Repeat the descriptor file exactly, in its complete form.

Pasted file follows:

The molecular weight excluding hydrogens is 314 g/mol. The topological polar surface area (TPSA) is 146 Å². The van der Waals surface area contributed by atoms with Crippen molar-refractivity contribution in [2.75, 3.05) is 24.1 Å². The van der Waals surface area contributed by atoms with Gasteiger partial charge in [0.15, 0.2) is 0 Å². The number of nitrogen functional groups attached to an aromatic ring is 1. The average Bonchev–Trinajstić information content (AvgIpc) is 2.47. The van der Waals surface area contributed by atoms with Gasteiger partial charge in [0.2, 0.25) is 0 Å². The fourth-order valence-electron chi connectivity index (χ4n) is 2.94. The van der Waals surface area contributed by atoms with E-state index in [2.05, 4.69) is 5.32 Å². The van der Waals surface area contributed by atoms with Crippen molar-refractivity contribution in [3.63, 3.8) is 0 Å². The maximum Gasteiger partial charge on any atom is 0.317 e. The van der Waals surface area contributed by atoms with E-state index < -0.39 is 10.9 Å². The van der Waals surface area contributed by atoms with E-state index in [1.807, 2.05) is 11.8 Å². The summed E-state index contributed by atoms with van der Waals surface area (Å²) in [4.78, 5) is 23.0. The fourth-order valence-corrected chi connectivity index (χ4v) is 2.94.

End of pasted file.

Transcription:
The molecular weight excluding hydrogens is 314 g/mol. The topological polar surface area (TPSA) is 146 Å². The van der Waals surface area contributed by atoms with Crippen molar-refractivity contribution in [2.75, 3.05) is 24.1 Å². The van der Waals surface area contributed by atoms with Gasteiger partial charge in [0.15, 0.2) is 0 Å². The number of nitrogen functional groups attached to an aromatic ring is 1. The average Bonchev–Trinajstić information content (AvgIpc) is 2.47. The van der Waals surface area contributed by atoms with Gasteiger partial charge in [0.2, 0.25) is 0 Å². The fourth-order valence-electron chi connectivity index (χ4n) is 2.94. The van der Waals surface area contributed by atoms with E-state index in [2.05, 4.69) is 5.32 Å². The van der Waals surface area contributed by atoms with Crippen molar-refractivity contribution in [3.63, 3.8) is 0 Å². The maximum Gasteiger partial charge on any atom is 0.317 e. The van der Waals surface area contributed by atoms with E-state index < -0.39 is 10.9 Å². The van der Waals surface area contributed by atoms with E-state index in [1.807, 2.05) is 11.8 Å². The summed E-state index contributed by atoms with van der Waals surface area (Å²) in [4.78, 5) is 23.0. The fourth-order valence-corrected chi connectivity index (χ4v) is 2.94.